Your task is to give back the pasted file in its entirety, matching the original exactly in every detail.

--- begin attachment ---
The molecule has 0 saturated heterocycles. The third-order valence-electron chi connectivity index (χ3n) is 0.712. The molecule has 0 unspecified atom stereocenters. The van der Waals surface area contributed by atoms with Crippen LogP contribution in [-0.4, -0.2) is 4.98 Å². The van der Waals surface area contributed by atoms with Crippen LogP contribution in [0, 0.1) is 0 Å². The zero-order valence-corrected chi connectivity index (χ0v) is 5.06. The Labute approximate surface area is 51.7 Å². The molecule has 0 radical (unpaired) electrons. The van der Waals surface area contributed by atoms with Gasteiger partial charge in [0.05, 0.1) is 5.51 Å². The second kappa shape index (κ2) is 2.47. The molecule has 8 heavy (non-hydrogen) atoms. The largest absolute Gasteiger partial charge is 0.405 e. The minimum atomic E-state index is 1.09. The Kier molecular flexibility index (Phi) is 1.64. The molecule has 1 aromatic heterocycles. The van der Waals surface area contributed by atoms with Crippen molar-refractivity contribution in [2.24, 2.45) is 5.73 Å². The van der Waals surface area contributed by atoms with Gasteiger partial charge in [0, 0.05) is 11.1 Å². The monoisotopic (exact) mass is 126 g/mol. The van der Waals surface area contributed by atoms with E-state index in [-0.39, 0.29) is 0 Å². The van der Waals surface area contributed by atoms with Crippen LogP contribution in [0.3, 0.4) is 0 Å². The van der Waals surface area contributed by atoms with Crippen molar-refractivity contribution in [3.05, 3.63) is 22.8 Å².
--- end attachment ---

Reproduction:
The molecule has 0 saturated heterocycles. The third-order valence-electron chi connectivity index (χ3n) is 0.712. The molecule has 0 unspecified atom stereocenters. The van der Waals surface area contributed by atoms with Crippen LogP contribution in [-0.4, -0.2) is 4.98 Å². The van der Waals surface area contributed by atoms with Crippen LogP contribution in [0, 0.1) is 0 Å². The zero-order valence-corrected chi connectivity index (χ0v) is 5.06. The Labute approximate surface area is 51.7 Å². The molecule has 0 radical (unpaired) electrons. The van der Waals surface area contributed by atoms with Gasteiger partial charge in [0.05, 0.1) is 5.51 Å². The second kappa shape index (κ2) is 2.47. The molecule has 8 heavy (non-hydrogen) atoms. The largest absolute Gasteiger partial charge is 0.405 e. The minimum atomic E-state index is 1.09. The Kier molecular flexibility index (Phi) is 1.64. The molecule has 1 aromatic heterocycles. The van der Waals surface area contributed by atoms with Crippen molar-refractivity contribution in [2.24, 2.45) is 5.73 Å². The van der Waals surface area contributed by atoms with Gasteiger partial charge in [0, 0.05) is 11.1 Å². The monoisotopic (exact) mass is 126 g/mol. The van der Waals surface area contributed by atoms with E-state index in [-0.39, 0.29) is 0 Å². The van der Waals surface area contributed by atoms with Crippen LogP contribution in [0.3, 0.4) is 0 Å². The van der Waals surface area contributed by atoms with Crippen molar-refractivity contribution in [3.05, 3.63) is 22.8 Å².